Sunday, August 29, 2010

Top Ten Picks: Literary Places

This week Jillian at Random Ramblings is asking us to name our top ten favorite settings in literature. Places that intrigue us, move us with their beauty, take us to the edges of our imagination with their creepiness. Places we want to go or places we hope we never have to go. Here's mine (From mysteries, of course):

1. A flat in Picadilly, London circa 1920s-1940s. Home of Lord Peter Wimsey. I want to hear him play the piano. I want to immerse myself in his library. I want to listen to him talk piffle and then turn around and be brilliant in solving a case. I want Bunter to bring me tea.

2. 221B Baker Street, London circa late 1800s/early 1900s. The most famous flat in London. I'd even put up with pipe smoke if I could see the Master at work.

3. Oxford, England. Home of Oxford University. But more importantly the home of many detectives such as Inspector Morse and Oxford don, Gervase Fen. The setting for many a British academic mystery....and the place where Harriet Vane finally comes to her senses and accepts Peter Wimsey's proposal of marriage.

4. The "Haunted Bookshop." (from the book of the same title) I want to meet the owner. He talks about books the way I feel about books. I'd like to take up residence in the shop and just browse to my heart's content. I'd like to be given the book I need and not the one I want (as the proprietor would put it).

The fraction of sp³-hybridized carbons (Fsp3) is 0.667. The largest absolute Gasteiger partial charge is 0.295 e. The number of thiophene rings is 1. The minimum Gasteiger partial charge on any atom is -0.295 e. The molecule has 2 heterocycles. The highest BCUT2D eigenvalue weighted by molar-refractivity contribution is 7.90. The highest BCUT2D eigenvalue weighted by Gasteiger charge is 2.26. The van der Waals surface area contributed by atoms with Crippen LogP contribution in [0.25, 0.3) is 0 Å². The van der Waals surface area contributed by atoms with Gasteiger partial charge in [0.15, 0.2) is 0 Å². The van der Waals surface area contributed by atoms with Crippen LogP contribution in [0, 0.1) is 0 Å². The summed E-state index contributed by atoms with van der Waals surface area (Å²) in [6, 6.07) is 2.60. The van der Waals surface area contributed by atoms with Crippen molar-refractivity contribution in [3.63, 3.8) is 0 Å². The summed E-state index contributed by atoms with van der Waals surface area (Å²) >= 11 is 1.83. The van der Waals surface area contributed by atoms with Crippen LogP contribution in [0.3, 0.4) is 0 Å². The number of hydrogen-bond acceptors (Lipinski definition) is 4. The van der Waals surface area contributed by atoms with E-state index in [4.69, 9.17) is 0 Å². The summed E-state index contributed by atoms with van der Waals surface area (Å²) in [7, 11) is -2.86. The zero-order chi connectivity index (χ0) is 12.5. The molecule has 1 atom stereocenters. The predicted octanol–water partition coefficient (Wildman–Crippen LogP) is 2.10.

5. New York City circa 1940s-1950s. I want the New York of Pam & Jerry North (stars of a series by Frances & Richard Lockridge). I want to go to the Charles for dinner. I want to visit Jerry's publishing business (and maybe convince him to publish that little mystery I've got in the works).6. River Heights. Home of Nancy Drew. I want to live in a town where everybody knows and helps everybody and the bad guys ALWAYS lose.

7. The moors around Dartmoor. Home of the Hound of the Baskervilles. A spooky site that I'd want to visit just to say I have--and to admire it's terrible beauty. But only if I've got a good guide so I don't go under the mire.

8. Cape Cod--home of Phoebe Atwood Taylor's Asey Mayo. I've always wanted to visit the East Coast. And it'd be good to see Asey's stomping grounds.

9. The library in
The Name of the Rose. Who wouldn't want to see all those books lost to time?


But I'd have to find a way to stop the fire. I couldn't bear to see them go up in flame.

10. Scotland Yard. Of course, what would this list be for a British mystery lover without the shrine of British detection? But only if I can venture in when Ngaio Marsh's Inspectory Alleyn is on duty or Elizabeth George's Inspector Lynley or any of Agatha Christie's various inspectors or....


Enbrethiliel said...


Well, who wouldn't want to hang out with Lord Peter Wimsey? He has a lovely library full of rare first editions, too--if I recall correctly.

And I had to smile at your mention of River Heights, the "Sweet Valley" of the Mystery genre. ;-) But it's certainly a great town to be one of the good guys in!

I was just telling someone else who participated in this meme that Mysteries have settings as quirky as their characters--and they already have the quirkiest characters in all literature. I'm not surprised you were able to come up with a list inspired entirely by mysteries. =)

Jillian said...

The Haunted Bookshop sounds very intriguing -- I haven't read that one before!

Enbrethiliel said...


I have to agree about The Haunted Bookshop, Jillian! I looked it up after I read Bev's post. =)

Bev Hankins said...

I think you two would love The Haunted Bookshop!